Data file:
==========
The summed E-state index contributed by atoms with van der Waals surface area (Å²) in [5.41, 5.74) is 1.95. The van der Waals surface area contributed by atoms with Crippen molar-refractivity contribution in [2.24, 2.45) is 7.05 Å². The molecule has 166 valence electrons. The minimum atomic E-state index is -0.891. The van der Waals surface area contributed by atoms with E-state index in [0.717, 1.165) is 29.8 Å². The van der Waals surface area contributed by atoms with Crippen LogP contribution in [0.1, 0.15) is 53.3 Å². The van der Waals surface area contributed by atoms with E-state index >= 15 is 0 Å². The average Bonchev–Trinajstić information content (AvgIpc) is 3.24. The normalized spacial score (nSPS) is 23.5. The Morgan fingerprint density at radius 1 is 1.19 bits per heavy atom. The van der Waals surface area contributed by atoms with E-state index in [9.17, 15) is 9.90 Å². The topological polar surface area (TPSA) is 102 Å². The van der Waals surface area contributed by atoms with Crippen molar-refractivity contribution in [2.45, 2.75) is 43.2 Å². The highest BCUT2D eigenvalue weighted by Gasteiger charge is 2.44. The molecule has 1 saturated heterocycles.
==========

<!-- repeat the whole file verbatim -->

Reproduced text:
The summed E-state index contributed by atoms with van der Waals surface area (Å²) in [5.41, 5.74) is 1.95. The van der Waals surface area contributed by atoms with Crippen molar-refractivity contribution in [2.24, 2.45) is 7.05 Å². The molecule has 166 valence electrons. The minimum atomic E-state index is -0.891. The van der Waals surface area contributed by atoms with E-state index in [0.717, 1.165) is 29.8 Å². The van der Waals surface area contributed by atoms with Crippen LogP contribution in [0.1, 0.15) is 53.3 Å². The van der Waals surface area contributed by atoms with E-state index >= 15 is 0 Å². The average Bonchev–Trinajstić information content (AvgIpc) is 3.24. The normalized spacial score (nSPS) is 23.5. The Morgan fingerprint density at radius 1 is 1.19 bits per heavy atom. The van der Waals surface area contributed by atoms with E-state index in [9.17, 15) is 9.90 Å². The topological polar surface area (TPSA) is 102 Å². The van der Waals surface area contributed by atoms with Crippen molar-refractivity contribution in [2.45, 2.75) is 43.2 Å². The highest BCUT2D eigenvalue weighted by Gasteiger charge is 2.44. The molecule has 1 saturated heterocycles.